The Labor Department announced Thursday that more than 6.6 million people applied for unemployment benefits last week. That brings the two-week total to almost 10 million. It's a stunning, heart-stopping, stomach-churning, unprecedented number. Prior to the coronavirus shutdowns, the worst week for unemployment filings was 695,000 in 1982. The outbreak has erased more jobs than the grimmest months of the Great Recession.

The economic damage is spreading as quickly and viciously as the virus itself. Tourism, hospitality, theaters, and restaurants were the first to get hit, but now other industries, some of which normally weather economic downturns, are feeling the pain. Loss of revenue has caused so-called “white collar" employers to lay off workers at law firms and tech start-ups.

From the New York Times:

"People are being way too sanguine about a lot of the white-collar industries," said Martha Gimbel, an economist and labor market expert at Schmidt Futures, a philanthropic initiative. "This thing is going to come for us all."

The Times interviewed Erica Battle, an education consultant in Nashville. A few weeks ago, she was preparing for April, her busiest month. Then the schools closed, moving to online distance learning, and her business evaporated. She and her husband are already trying to cut expenses and deferred their mortgage payments. No one is prepared for the economic world to suddenly stop spinning.

There's also the story of Elizabeth Mora, who was struck by the coronavirus asteroid. She'd moved from Utah to Las Vegas, Nevada, a few weeks ago for a new position at MGM Resorts. She was furloughed after just a few days on the job, and the hotel where she stayed as part of her relocation package closed it doors. She's now living out of a suitcase at a friend's house, just trying to survive.

[Mora] is applying for any job she can find and briefly considered selling home-baked bread — until she discovered that the local grocery stores had no more flour.

Jesus Christ, everything's terrible. There's absolutely no walking on sunshine.

Frank Crumit: A Tale Of The Ticker (1929 Stock Market Song) youtu.be

This is why I've personally been annoyed with a lot of the videos and social media posts from wealthy celebrities that treat the economic shutdown as a “staycation." The only sacrifice we have to make to fight the coronavirus is to stay home and watch Netflix! But regular people are worrying about paying for cable and keeping their homes. It's hard to get lost in a good book when you've lost your job or your small business. You're too busy checking on WebMD to confirm whether your shortness of breath is a symptom of general anxiety or COVID-19. We're all trapped in our homes, watching the world collapse. It's no time for gardening or craft projects. It's more like a horror movie and the creepy line from the trailer is Gimbel's warning: "This thing is going to come for us all."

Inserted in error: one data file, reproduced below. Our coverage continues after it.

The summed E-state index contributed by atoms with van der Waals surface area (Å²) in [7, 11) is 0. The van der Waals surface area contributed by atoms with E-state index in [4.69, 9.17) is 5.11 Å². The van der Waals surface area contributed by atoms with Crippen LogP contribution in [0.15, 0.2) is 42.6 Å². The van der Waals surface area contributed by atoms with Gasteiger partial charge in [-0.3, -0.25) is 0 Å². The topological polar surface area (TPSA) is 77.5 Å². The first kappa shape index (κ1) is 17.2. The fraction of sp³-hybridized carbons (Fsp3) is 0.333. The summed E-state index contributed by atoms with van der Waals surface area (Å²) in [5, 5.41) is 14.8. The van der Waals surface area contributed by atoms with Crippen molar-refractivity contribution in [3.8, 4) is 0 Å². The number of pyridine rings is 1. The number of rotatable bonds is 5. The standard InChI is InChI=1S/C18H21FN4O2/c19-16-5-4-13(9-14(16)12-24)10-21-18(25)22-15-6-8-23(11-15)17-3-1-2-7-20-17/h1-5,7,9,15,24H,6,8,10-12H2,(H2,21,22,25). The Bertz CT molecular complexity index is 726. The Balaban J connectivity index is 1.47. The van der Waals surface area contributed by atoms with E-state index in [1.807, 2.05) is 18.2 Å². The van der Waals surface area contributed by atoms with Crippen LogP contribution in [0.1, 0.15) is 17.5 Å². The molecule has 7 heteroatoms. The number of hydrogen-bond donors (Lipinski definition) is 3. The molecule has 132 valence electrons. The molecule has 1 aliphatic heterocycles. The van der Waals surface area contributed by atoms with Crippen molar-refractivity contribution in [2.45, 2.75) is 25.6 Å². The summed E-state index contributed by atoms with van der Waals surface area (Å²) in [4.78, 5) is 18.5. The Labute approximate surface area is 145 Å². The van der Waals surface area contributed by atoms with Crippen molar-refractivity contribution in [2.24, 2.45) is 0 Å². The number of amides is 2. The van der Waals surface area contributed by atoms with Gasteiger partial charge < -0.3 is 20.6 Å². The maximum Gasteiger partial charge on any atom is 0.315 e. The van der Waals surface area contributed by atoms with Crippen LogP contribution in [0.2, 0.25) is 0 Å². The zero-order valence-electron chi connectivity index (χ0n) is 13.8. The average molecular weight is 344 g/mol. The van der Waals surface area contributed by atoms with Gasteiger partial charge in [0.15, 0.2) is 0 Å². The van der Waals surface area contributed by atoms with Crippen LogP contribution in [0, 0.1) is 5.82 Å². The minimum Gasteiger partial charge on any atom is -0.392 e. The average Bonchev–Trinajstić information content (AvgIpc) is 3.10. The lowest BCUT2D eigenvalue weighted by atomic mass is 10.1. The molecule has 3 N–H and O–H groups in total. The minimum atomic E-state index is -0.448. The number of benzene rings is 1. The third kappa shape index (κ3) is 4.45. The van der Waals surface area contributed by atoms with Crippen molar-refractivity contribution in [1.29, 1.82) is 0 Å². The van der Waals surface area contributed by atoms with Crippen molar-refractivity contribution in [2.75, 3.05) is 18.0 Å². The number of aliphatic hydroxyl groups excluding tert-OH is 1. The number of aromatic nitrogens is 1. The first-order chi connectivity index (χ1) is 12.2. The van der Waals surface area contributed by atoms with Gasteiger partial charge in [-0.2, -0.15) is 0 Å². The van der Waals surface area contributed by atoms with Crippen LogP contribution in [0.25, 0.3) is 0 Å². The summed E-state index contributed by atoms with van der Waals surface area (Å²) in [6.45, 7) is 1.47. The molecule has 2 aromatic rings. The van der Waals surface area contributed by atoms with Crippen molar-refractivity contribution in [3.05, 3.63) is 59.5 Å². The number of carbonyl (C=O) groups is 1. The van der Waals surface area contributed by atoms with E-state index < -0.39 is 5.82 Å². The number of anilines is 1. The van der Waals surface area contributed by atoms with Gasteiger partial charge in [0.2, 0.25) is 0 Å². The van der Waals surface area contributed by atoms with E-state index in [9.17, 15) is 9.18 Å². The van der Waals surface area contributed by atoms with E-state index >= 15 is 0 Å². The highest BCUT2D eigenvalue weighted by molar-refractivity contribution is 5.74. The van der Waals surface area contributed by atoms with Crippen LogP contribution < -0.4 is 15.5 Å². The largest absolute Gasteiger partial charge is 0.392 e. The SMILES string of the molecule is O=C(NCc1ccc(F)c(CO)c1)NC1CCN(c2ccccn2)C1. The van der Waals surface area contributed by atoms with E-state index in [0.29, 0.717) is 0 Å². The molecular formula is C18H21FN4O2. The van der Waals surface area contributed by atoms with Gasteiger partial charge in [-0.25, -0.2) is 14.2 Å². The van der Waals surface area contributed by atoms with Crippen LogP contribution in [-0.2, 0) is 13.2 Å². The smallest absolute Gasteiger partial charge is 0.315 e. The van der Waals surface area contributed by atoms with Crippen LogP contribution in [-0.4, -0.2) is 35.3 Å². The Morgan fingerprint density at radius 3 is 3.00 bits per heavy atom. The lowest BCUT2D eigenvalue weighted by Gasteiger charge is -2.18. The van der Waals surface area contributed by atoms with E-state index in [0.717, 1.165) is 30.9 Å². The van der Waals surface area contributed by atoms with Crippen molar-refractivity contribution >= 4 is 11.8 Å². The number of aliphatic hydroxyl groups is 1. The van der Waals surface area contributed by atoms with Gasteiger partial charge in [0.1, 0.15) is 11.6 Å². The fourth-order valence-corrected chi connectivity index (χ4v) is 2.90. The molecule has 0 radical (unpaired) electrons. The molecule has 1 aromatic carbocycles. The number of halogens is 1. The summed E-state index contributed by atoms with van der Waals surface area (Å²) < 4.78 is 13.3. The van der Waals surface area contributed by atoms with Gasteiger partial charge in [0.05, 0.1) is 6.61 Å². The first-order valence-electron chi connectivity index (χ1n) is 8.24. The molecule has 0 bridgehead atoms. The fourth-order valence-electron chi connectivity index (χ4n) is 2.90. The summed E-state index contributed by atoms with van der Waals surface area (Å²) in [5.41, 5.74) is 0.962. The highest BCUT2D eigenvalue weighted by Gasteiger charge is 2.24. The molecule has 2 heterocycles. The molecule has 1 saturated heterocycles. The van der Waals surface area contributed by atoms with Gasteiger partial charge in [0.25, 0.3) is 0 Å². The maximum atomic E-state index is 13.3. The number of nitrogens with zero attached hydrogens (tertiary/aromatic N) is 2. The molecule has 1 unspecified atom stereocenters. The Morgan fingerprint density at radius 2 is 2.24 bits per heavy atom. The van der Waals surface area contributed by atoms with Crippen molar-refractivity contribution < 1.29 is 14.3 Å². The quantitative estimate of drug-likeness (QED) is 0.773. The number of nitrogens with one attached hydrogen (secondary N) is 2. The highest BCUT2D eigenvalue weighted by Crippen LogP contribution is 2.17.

The big dream was that this is all temporary, and we are just pressing pause on the economy. We can then resume normal life again after the curve is flattened. The problem is that expansive layoffs and business failures make a quick recovery less likely. The $2 trillion stimulus package was supposed to help, but that's starting to look like a bucket to contain a flood. In New York, the state unemployment system is so strained, people have to wait days if not a full week to apply for benefits.

Economic forecasters once thought the country could avoid a recession. Now they are predicting a collapse that ranks with the worst periods of the Great Depression, when fully a quarter of the country was out of work. (No official unemployment rate has been released, but it's suspected to be 10 percent, up from February's 3.5.) I prefer to experience the 1930s only through Fred and Ginger movies.

Public service announcement: Please file for unemployment as soon as possible, as many states won't backdate the week you applied; this includes self-employed people, who were specifically added to eligibility. And if you're self-employed or a gig worker, the stimulus for small businesses (loans that are turned into grants if you spend them on health care premiums or payroll, including for yourself) includes you too. Call your local bank. You can also still sign up for Obamacare; it's just as painful as Trump can make it.

[The New York Times]

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Stephen Robinson

Stephen Robinson is a writer and social kibbitzer based in Portland, Oregon. He's on the board of the Portland Playhouse theater and writes for the immersive theater Cafe Nordo in Seattle. Tickets are on sale now for his latest Nordo collaboration, "Curiouser and Curiouser," an adaptation of "Alice's Adventures in Wonderland" and "Through the Looking Glass." It promises to feel like an actual evening with SER (for good or for ill).

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